Nosferatu is a darkly atmospheric piece of fun brought to this year’s Edinburgh International Children’s Festival by French company Bob Theatre.
There are bulbs of garlic hanging from the walls and the smell of incense wafts through the air as the audience enters the dim recesses of Traverse 2 to find two men, looking sinister in their all-black garb, sitting at either end of a long, narrow table. To ramp up the eerie mood a notch or two, each is sucking on a bone in sombre silence.
Once the packed house has settled, the fairground music playing in the background recedes and the mournful tones of a cello begin to rise. The two men stand. One very tall and lumbering, the other shorter and bald, they, perhaps deliberately, vaguely resemble Lurch and Uncle Fester of the Addams Family. Fester lifts the lid on the requisite silver platter sat at the centre of the table to reveal a steaming pile of bones.
The scene is set then for the spooky tale of Nosferatu to unfold. Following the plot of the 1922 German expressionist horror film of the same name, it is essentially a version of Bram Stoker’s Dracula. When a young estate agent, Hutter, ignores his wife Ellen’s warning and travels to Transylvania to sign a deal with Count Orlock, he discovers that Orlock is in fact the vampire Nosferatu. It’s probably not a spoiler to say that things don’t end well for any of them.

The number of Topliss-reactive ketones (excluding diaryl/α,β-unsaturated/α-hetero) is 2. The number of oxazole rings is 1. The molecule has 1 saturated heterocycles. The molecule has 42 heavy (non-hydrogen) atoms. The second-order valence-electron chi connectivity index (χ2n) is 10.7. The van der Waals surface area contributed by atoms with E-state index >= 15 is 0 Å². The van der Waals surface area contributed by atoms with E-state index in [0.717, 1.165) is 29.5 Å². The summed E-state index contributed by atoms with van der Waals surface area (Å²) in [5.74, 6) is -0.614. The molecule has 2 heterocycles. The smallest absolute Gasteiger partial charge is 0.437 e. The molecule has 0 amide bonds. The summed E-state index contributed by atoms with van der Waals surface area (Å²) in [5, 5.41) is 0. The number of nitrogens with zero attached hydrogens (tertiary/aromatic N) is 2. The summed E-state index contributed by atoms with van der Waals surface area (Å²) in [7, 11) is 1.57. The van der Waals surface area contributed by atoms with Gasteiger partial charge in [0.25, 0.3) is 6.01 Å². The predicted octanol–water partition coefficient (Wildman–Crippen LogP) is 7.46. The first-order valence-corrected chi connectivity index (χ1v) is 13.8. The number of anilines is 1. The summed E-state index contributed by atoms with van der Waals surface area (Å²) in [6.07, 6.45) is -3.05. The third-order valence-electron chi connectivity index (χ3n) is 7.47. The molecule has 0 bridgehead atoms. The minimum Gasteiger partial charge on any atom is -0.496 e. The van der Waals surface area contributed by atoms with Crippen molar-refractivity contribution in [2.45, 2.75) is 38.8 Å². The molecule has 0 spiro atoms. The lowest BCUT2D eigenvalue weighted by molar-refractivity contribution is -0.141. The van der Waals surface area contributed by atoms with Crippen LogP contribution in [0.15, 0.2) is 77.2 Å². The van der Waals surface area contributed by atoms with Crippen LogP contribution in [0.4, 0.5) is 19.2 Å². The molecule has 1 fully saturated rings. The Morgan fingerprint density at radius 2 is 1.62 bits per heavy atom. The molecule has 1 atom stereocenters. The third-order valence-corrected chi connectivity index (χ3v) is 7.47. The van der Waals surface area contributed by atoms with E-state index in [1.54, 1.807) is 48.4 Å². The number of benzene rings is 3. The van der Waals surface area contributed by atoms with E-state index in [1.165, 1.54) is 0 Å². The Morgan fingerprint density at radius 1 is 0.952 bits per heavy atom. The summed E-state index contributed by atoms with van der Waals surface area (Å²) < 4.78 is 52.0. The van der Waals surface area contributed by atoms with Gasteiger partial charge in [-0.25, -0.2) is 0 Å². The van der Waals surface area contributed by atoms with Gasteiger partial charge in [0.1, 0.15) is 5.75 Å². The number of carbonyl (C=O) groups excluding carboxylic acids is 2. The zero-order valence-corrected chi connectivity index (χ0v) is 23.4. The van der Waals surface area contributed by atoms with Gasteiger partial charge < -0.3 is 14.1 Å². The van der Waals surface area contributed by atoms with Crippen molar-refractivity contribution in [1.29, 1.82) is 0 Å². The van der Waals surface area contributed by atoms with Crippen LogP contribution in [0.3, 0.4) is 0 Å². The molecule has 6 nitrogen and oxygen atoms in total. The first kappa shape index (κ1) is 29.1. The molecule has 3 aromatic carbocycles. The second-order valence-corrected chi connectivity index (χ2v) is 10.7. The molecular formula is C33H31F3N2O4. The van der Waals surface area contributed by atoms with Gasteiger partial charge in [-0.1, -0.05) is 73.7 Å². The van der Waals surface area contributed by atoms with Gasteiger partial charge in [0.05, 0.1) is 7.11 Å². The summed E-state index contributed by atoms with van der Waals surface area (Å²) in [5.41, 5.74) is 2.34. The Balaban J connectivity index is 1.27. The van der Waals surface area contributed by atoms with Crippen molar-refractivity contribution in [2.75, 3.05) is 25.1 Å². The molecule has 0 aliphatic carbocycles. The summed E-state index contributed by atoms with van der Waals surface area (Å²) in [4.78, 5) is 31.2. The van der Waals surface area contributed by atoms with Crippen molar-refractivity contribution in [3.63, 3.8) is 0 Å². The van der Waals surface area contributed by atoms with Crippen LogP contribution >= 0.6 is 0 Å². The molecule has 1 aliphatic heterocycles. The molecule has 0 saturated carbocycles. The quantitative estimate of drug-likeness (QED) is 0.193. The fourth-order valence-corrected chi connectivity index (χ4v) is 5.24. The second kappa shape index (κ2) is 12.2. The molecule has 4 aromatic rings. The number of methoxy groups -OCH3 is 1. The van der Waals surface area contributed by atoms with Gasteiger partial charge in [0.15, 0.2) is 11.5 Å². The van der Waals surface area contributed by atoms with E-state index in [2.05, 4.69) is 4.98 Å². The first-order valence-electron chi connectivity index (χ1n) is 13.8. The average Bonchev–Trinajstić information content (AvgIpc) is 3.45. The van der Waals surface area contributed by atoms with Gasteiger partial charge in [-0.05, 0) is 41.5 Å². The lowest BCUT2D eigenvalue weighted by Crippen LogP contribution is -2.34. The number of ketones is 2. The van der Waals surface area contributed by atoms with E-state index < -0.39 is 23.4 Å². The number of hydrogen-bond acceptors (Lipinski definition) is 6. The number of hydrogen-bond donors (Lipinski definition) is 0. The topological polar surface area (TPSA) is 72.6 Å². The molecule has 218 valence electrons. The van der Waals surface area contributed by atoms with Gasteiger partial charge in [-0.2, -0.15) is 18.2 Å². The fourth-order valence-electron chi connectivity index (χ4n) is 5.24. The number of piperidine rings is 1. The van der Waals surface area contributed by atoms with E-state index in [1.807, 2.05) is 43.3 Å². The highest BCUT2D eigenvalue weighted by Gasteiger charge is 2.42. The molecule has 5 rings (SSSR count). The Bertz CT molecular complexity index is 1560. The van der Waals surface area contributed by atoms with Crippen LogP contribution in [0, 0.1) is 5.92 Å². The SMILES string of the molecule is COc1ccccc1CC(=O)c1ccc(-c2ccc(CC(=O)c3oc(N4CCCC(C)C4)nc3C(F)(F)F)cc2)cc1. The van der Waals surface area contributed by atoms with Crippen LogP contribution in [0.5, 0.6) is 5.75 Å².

Taking turns to narrate the story, Denis and Julien (both writers and directors as well as performers) are helped along the way by a few electrical appliances. The hapless Hutter and poor, doomed Ellen are depicted by large round light bulbs with faces drawn on and a bunch of blenders and a hoover also play their parts. Needless to say, such devices lighten the mood (in more ways than one) and along with little touches like Orlock found sleeping not in a coffin but a chest freezer, the theme of plug-in items, as well as humour, is extended. On the other hand, different lighting effects are also cleverly used to build the suspense
The pace does flag a bit at times, but all in all this little piece of theatre, though aimed primarily at 8-13 year olds, has enough about it to keep those rather older on the edge of their seats.
Runs 1st – 3rd June